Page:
For the December holidays this year, as every year, I will return home to the United States, leaving behind the exasperation of smog-coated lungs and sideways “waiguoren” glances that always last just a smidge too long. Thinking about my impending return brought me back to memories of last year’s trek homeward. And as my mind wandered, I suddenly stumbled upon something. Something I realized would haunt me yet again, as it haunted me every time I returned westward. What is this looming specter of which I speak? It is something I call Sinofication Reflex Syndrome.

For those who have lived even a short time in in the vast hinterland that is China, falling into the grips of SRS (not to be confused with the considerably more serious, panic-inducing “SARS”) is very simple. You’ve just spent, let’s say, six months in China – any city will do – and you go home to visit your family. You’re sitting around the living room, each member of your household taking his or her turn to ask you about your unique and fascinating experience abroad. Tossing your head to one side, you tell them it wasn’t so special. You tell them life isn’t so different over there. That it’s all just hype. That there are more things that unite us than separate us. You tell them the food was damn good. And you tell them that the Chinese aren’t really anything like they’re portrayed in the news. 

Slowly, over time, your conversations become more mundane. Your parents tell you about the house repairs they’re doing. Your brother tells you about his promotion at work. Your aunt tells you about the annoying dog next door who keeps leaving his doggy “presents” on his neighbors’ front doorsteps. It’s just when things seem to be adjusting back to normal – just when you’re least aware – that it creeps in. Meandering. Furtive. It slips its fingers over your shoulders and presses down hard. It grips you until you can’t shake it.

In the beginning, it comes in bits and drabs. You’re going out for lunch and looking over the menu. Your eyebrow lifts in surprise. “In China, I could feed myself for a week on what this burger costs,” you declare aloud. Your companions laugh. You laugh. And it’s forgotten.

The next day, you’re sitting around with friends. They’re talking about the difficulty of finding a decent local bar to hit for drinks. Indignant, you proclaim that – in China – the decent places are all closed by the government a week after they’ve opened and a place that was decent yesterday might be slipping roofies to its customers and watering down its liquor the next. You revel in your superiority. You’ve overcome conditions ten times more challenging than your unworldly, inexperienced peers. They don’t know hardship. Only YOU know hardship.

Cavalier, and indifferent to the so-called “sufferings” of others, you find each haughty sentence you utter begins, “Well, in China…”

 But by this point, you’re beyond saving. It’s too late. You’re deeper into Sinofication Reflex Syndrome than you can ever hope to emerge from. You will spend the duration of your time in whatever Western nation turns your fancy, comparing each moment’s experience to the life in China you left behind. The China you thought you couldn’t stand anymore. The China you told yourself time and again that you had to leave, else you’d heave yourself in front of the next speeding bus.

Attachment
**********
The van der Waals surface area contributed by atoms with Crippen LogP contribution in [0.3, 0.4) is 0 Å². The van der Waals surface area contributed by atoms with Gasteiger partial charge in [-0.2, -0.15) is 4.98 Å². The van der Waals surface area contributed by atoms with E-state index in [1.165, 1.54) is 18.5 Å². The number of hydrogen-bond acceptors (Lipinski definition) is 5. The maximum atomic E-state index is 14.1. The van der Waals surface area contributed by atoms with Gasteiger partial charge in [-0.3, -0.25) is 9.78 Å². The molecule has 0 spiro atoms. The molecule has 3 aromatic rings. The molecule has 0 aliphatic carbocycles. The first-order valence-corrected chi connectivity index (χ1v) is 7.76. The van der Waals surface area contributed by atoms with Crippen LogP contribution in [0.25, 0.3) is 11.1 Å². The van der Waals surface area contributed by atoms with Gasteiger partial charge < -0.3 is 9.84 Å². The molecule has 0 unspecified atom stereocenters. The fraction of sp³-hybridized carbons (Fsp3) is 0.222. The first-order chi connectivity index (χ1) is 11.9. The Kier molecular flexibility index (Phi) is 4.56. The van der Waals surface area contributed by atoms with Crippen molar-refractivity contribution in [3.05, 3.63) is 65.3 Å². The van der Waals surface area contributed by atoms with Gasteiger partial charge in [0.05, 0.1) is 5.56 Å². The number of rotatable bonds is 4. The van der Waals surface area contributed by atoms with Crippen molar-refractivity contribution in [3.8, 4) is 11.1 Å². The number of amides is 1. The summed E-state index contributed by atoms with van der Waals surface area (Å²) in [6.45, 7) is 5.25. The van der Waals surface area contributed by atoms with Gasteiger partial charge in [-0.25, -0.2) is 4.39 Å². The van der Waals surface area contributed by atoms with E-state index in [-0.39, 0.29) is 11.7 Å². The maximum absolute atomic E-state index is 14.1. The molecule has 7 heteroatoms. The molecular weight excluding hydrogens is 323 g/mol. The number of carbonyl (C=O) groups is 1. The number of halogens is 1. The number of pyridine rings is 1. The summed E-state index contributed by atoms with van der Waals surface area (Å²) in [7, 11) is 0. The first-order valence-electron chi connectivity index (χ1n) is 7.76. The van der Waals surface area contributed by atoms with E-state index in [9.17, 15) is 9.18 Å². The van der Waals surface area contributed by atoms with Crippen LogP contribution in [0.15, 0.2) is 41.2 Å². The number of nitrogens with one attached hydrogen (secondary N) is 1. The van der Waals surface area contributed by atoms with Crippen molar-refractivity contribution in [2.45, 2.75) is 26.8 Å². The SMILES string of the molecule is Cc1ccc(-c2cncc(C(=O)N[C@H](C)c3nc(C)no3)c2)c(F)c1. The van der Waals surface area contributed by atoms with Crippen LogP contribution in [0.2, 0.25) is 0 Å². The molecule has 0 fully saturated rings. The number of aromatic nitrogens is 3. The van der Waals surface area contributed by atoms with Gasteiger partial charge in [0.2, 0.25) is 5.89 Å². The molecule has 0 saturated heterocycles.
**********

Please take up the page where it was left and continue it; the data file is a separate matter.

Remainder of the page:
The grip of the red giant is tighter than you think. And there’s no escaping it. SRS has no cure. But you can contribute to the cause. Give all the money you can to SRS research today. Help us find treatments for SRS sufferers everywhere – sufferers just like me. To become an active donor, contact this post’s author. I promise to direct all your funds to a very worthy cause.  

Cue the music. And get me Jerry Lewis and Sally Struthers on the phone.

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About Rachel

Once a great traveling-bard-slash-philosopher, Rachel lost her mandolin to a migrant kiwi picker in a roadside dice match in the Yangtze River Valley. Penniless, mandolin-less, and blindly wandering the spit-laden streets of Beijing, she's now subjugated by the man and wants to know if the NAACP will grant her official permission to sing the blues.

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Discussion

8
  1. Your forum post is so utterly true it hurts. And to think, I signed up for this of my own free will.

    Well, here’s to a permanent case of SRS.

    Ganbei and L’Chayim!

  2. I think SRS gets worse the longer you stay =)

    What is the cure, anyway? Cause someday we’re all (except for John over at Sinosplice) leaving this place.

  3. Awesome post. I’ve eight days to find a SRS cure before I head home and begin the “in China” banter. My family fears it. My friends fear it. I fear it.

    If it gets too bad I’ll just run out into a snowbank and scream random Chinese curses.

  4. Great post!! sorta old hat for me having lived in Taiwan, HK and China now for 26 years :O now my kids are coming “home” to China from college for Christmas and can’t wait (daughter will check in, hi mom hi dad.. am off to Sanlitun to see my pals, don’t wait up!). Going back in January will be so painful for them. Chinglish doesn’t work in the US.. people just start looking at you all mystified.

    and dudes, I am not cured of SRS at 52, and I don’t drink scotch, being more the doobie generation type.I just don’t really plan on ever leaving (ack)

  5. So true… you get it even if you have just studied there for a few months. I found your post very funny and enlightening to know that there are many others out there with SRS. LOL

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